Thai Bonds Post Biggest Gains in Two Years After Coup (Bloomberg)
If only all coups were so good for the economy. The typical coup, or so it seems, is perpetrated by radicals on either the right or the left, promising to return power and to 'the people', but only after a few administrative things have worked out. Not the Thai coup. The country's bonds are rallying hard, as the markets anticipate more economic growth, and the resumption of stalled works projects. The new government may also have rate cuts as part of its agenda, which would increase demand for bonds. And this should be a lesson to central bankers everywhere. Raise rates, and you're liable to induce a coup.
Two BA execs quit amid fuel surcharge probe (Reuters UK)
So we kinda maybe talked about collusion. Two British Airways executive have resigned in the wake of an investigation looking into whether the company had conversations with other airlines about fuel surcharges. And they would've gotten away with it, except that Virgin Airlines ratted them out. Not really shocking, since Richard Branson will take shots at BA any chance he can get.
Gas tumbles, but don't get used to it (CNN)
In the past few weeks alone, gas prices have slid at the pump, on the order of $.15. And yet dark clouds loom on the horizon, according to the Lundberg survey, which is apparently an expert on these things. Some existing capacity is likely to be shuttered, as infrastructure moves to support home heating oil -- although this is in part due to reduced demand for driving in the middle of winter, so it's not clear that demand and supply won't remain at the same ratio it is now . Still, if it does move up, it will almost certainly be after the election, so as not hurt Dennis Hastert's chances at remaining Speaker. Other than the alleged conspiracy, that oil companies are deliberately dropping the price of gas to help their friend, George Bush, there's a new conspiracy making the rounds, that Saudi is trying to affect the market. Thankfully, economist James Hamilton deftly puts this rumor to rest as well.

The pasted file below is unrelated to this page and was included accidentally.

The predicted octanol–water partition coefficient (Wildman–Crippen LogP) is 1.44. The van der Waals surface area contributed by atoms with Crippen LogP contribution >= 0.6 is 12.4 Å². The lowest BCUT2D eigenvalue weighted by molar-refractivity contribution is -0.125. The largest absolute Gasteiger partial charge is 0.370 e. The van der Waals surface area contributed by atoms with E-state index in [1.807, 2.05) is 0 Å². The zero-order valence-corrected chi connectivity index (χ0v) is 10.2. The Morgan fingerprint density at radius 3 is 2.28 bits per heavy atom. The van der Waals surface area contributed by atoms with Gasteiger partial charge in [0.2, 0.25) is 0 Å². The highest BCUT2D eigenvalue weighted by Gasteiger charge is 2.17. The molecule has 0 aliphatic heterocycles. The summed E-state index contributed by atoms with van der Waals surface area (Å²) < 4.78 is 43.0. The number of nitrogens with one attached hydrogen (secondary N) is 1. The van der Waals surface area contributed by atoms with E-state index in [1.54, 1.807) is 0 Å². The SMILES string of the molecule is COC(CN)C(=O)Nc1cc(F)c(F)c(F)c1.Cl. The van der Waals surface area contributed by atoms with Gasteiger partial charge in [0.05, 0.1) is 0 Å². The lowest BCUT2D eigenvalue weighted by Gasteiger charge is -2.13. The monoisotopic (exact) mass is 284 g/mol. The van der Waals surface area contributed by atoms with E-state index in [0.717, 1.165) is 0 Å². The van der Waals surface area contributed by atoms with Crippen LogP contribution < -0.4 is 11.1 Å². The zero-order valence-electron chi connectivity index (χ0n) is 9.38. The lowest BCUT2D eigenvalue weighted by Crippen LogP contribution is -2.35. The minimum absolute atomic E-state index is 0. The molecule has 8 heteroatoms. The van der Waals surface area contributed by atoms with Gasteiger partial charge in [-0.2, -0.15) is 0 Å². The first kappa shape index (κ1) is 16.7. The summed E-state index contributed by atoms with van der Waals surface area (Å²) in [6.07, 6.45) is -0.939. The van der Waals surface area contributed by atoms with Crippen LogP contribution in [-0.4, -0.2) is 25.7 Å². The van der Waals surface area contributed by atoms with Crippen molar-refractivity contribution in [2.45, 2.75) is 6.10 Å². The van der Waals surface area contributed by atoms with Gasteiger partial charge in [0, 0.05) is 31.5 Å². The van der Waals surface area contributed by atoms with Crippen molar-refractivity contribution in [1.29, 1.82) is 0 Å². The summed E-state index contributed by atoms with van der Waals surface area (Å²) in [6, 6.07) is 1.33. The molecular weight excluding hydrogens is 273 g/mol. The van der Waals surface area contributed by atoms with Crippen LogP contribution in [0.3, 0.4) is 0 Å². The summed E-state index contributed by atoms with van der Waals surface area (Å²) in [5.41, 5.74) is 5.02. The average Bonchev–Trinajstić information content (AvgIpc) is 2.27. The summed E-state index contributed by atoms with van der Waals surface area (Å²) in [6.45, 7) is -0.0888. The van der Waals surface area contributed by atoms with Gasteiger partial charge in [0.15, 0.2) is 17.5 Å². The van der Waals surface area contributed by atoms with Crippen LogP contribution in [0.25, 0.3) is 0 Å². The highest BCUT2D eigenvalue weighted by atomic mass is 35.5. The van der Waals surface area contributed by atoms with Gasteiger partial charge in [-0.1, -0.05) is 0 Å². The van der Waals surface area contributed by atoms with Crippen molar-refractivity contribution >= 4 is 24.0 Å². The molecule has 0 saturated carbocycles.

Paulson Leads Drive to Ease Regulations of Sarbanes-Oxley Law (Bloomberg)
We've said before that the job of Treasury Secretary isn't all that clear, in terms of what the job description is. For the most part, it's seems like the secretary's job is to be the pundit-in-chief, speaking out about anything of concern, trying to get others to do something -- like trying to get China to adjust its currency. Now he's using the bully pulpit to lobby for changes to the Sarbanes-Oxley regulation, which his friends in the business will love him for.
US scoops Nobel economics prize (BBC)
If there were a Nobel prize for economics -- which there's not -- it would have been won by American Edmund S. Phelps whose work "deepened our understanding of the relation between short-run and long-run effects of economic policy". That's great. We're happy that an American won the prize, but the description of his work doesn't instantly give us chills or anything. If you're looking for an educated analysis of his work, and the importance of it, check out what Tyler Cowen has to say when he posts about it.